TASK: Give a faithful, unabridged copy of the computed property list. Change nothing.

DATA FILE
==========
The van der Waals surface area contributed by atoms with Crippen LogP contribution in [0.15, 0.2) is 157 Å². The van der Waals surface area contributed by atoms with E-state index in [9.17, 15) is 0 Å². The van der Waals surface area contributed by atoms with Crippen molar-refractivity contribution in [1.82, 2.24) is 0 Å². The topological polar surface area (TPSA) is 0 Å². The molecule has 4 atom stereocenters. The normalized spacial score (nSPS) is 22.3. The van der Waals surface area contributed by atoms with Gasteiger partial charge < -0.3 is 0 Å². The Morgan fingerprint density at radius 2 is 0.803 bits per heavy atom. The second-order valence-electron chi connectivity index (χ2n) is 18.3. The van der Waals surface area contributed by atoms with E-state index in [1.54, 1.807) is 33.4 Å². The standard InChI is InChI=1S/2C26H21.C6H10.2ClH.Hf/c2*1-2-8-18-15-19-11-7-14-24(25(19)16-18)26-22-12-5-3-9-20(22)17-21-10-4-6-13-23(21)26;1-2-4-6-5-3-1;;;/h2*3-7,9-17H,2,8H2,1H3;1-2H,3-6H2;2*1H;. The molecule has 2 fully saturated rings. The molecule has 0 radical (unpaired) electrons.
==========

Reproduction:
The van der Waals surface area contributed by atoms with Crippen LogP contribution in [0.15, 0.2) is 157 Å². The van der Waals surface area contributed by atoms with E-state index in [9.17, 15) is 0 Å². The van der Waals surface area contributed by atoms with Crippen molar-refractivity contribution in [1.82, 2.24) is 0 Å². The topological polar surface area (TPSA) is 0 Å². The molecule has 4 atom stereocenters. The normalized spacial score (nSPS) is 22.3. The van der Waals surface area contributed by atoms with Gasteiger partial charge < -0.3 is 0 Å². The Morgan fingerprint density at radius 2 is 0.803 bits per heavy atom. The second-order valence-electron chi connectivity index (χ2n) is 18.3. The van der Waals surface area contributed by atoms with E-state index in [1.54, 1.807) is 33.4 Å². The standard InChI is InChI=1S/2C26H21.C6H10.2ClH.Hf/c2*1-2-8-18-15-19-11-7-14-24(25(19)16-18)26-22-12-5-3-9-20(22)17-21-10-4-6-13-23(21)26;1-2-4-6-5-3-1;;;/h2*3-7,9-17H,2,8H2,1H3;1-2H,3-6H2;2*1H;. The molecule has 2 fully saturated rings. The molecule has 0 radical (unpaired) electrons.